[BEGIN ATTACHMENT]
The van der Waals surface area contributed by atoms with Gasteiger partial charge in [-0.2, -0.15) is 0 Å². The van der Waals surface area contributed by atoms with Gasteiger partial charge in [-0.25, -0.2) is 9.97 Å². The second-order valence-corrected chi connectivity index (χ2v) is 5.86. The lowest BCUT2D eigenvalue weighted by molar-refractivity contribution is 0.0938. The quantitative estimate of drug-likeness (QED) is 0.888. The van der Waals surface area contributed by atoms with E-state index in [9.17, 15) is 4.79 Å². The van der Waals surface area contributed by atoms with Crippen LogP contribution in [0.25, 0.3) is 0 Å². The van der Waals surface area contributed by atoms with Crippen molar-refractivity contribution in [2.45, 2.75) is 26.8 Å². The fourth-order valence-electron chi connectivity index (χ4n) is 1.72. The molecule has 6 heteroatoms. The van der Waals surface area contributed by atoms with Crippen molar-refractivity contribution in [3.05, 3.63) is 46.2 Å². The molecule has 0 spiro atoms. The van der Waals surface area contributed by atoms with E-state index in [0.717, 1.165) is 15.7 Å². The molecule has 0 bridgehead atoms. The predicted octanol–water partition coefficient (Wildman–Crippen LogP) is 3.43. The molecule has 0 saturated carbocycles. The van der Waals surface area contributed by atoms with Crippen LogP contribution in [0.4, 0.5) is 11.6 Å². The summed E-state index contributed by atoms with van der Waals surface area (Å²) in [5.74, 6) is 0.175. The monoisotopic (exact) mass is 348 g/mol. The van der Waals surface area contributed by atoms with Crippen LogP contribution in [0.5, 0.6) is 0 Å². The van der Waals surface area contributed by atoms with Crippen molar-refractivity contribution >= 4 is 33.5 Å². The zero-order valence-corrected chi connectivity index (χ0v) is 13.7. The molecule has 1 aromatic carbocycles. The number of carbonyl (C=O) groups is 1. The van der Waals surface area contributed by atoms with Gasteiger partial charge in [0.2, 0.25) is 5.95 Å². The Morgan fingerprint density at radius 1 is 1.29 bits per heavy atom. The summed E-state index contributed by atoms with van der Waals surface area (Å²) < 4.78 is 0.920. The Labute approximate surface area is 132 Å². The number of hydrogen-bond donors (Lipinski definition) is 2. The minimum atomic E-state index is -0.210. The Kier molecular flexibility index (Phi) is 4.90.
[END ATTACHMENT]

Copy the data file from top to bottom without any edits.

The van der Waals surface area contributed by atoms with Gasteiger partial charge in [-0.2, -0.15) is 0 Å². The van der Waals surface area contributed by atoms with Gasteiger partial charge in [-0.25, -0.2) is 9.97 Å². The second-order valence-corrected chi connectivity index (χ2v) is 5.86. The lowest BCUT2D eigenvalue weighted by molar-refractivity contribution is 0.0938. The quantitative estimate of drug-likeness (QED) is 0.888. The van der Waals surface area contributed by atoms with E-state index in [9.17, 15) is 4.79 Å². The van der Waals surface area contributed by atoms with Crippen LogP contribution in [0.25, 0.3) is 0 Å². The van der Waals surface area contributed by atoms with Crippen molar-refractivity contribution in [2.45, 2.75) is 26.8 Å². The fourth-order valence-electron chi connectivity index (χ4n) is 1.72. The molecule has 6 heteroatoms. The van der Waals surface area contributed by atoms with Crippen molar-refractivity contribution in [3.05, 3.63) is 46.2 Å². The molecule has 0 spiro atoms. The van der Waals surface area contributed by atoms with E-state index in [0.717, 1.165) is 15.7 Å². The molecule has 0 bridgehead atoms. The predicted octanol–water partition coefficient (Wildman–Crippen LogP) is 3.43. The molecule has 0 saturated carbocycles. The van der Waals surface area contributed by atoms with Crippen LogP contribution in [0.4, 0.5) is 11.6 Å². The summed E-state index contributed by atoms with van der Waals surface area (Å²) in [5.74, 6) is 0.175. The monoisotopic (exact) mass is 348 g/mol. The van der Waals surface area contributed by atoms with Crippen LogP contribution in [0.5, 0.6) is 0 Å². The van der Waals surface area contributed by atoms with Crippen molar-refractivity contribution >= 4 is 33.5 Å². The zero-order valence-corrected chi connectivity index (χ0v) is 13.7. The molecule has 1 aromatic carbocycles. The number of carbonyl (C=O) groups is 1. The van der Waals surface area contributed by atoms with Gasteiger partial charge in [0.2, 0.25) is 5.95 Å². The Morgan fingerprint density at radius 1 is 1.29 bits per heavy atom. The summed E-state index contributed by atoms with van der Waals surface area (Å²) < 4.78 is 0.920. The Labute approximate surface area is 132 Å². The number of hydrogen-bond donors (Lipinski definition) is 2. The minimum atomic E-state index is -0.210. The Kier molecular flexibility index (Phi) is 4.90.